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“There’s no stock, no waste, and it can be done locally”

26 June 2018
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Text: Richard Orange

photo: Simon Van Boxtel

Since its launch in 2013, Dutch 3D printing start-up 3D Hubs has produced over a million parts, making it the world leader in distributed manufacturing. Chief Marketing Officer Filemon Schöffer explains the concept.

What is the thinking behind 3D Hubs?
“The current value chain in which goods are manufactured produces a lot of waste. Many products have been produced in very high amounts for economies of scale, but roughly one third never get sold. What distributed manufacturing can bring is ‘on-demand manufacturing’, so goods are only produced the moment they’re sold. There’s no stock, no waste, and it can be done locally.

“3D printing is a new manufacturing technology, and in that it’s doing really well. The scepticism is based on the consumer market, where few people see anything happening. So that would be my message: it’s in the manufacturing sector.”

So, what benefits does 3D printing bring to manufacturing?
“For injection moulding, the most common process used for manufacturing in China, you need to build a mould first, and that means that there are a lot of up-front costs. Without moulds, 3D printing is very price competitive for small-batch production. It’s also on-demand, so if you upload a file now, we can start producing instantly. And because it’s additive, you can do highly complex geometries.”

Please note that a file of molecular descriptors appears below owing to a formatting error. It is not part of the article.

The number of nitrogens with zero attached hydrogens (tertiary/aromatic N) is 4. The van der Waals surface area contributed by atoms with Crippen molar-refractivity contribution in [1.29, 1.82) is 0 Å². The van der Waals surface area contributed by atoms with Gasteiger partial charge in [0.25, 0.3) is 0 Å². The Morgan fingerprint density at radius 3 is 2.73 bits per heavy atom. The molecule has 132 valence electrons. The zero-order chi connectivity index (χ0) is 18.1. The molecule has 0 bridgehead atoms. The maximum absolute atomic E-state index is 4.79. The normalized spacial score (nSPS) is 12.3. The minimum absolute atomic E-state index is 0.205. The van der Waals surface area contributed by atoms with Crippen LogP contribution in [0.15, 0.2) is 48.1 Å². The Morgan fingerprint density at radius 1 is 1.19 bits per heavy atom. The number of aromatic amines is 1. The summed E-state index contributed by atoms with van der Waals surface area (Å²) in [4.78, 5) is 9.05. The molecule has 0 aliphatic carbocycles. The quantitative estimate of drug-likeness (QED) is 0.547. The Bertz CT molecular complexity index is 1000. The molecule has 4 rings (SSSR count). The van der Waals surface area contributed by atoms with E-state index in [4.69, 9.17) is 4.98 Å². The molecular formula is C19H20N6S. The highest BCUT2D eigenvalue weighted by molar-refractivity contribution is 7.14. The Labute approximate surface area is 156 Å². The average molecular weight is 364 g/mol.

Are there any specific industries or applications that benefit?
“3D printing is completely conquering the prototyping market. Then industries that need small-batch production of highly complex geometries, such as prosthetics, hearing aids and dental implants. There are already a lot of commercial aircraft with 3D printed parts in them. Replacement parts are also a very large business, which really leverages the on-demand aspect of 3D printing.”

What are the benefits for the fastener industry?
That’s an interesting case actually. As fasteners, almost by definition, are standardised parts, they are typically not suitable for 3D printing – simply not price competitive. However, in a wider context, from a value chain perspective – 3D printing can offer a lot in terms of replacement parts and ‘ondemand’ turn-around. Especially in the technical service branch, we see 3D printing used
a lot for these benefits, even for standardised parts. This is where I would see fasteners of any kind benefit as well.

FACTS: FILEMON SCHÖFFER
TITLE: Chief Marketing Officer, 3D Hubs, Amsterdam, The Netherlands.
AGE: 32.
BACKGROUND: I’m an industrial design engineer and physicist, so I know a lot about manufacturing, but I’ve always worked in ads and creative campaigning.
LIVES: Near the 3D Hubs office among the start-ups, galleries and hip bars of Amsterdam’s trendy Westerpark district.
PASSION: AFC Ajax.
INTERESTING FACT: Filemon’s ancestor Peter worked with Gutenberg in the 15th century. “3D printing has a lot of potential to localise manufacturing of lots of things, it distributes both skill and know-how, and I think that’s comparable to what the printing press did.”

► Video: Watch how Superbolt uses 3D printing in their research and development

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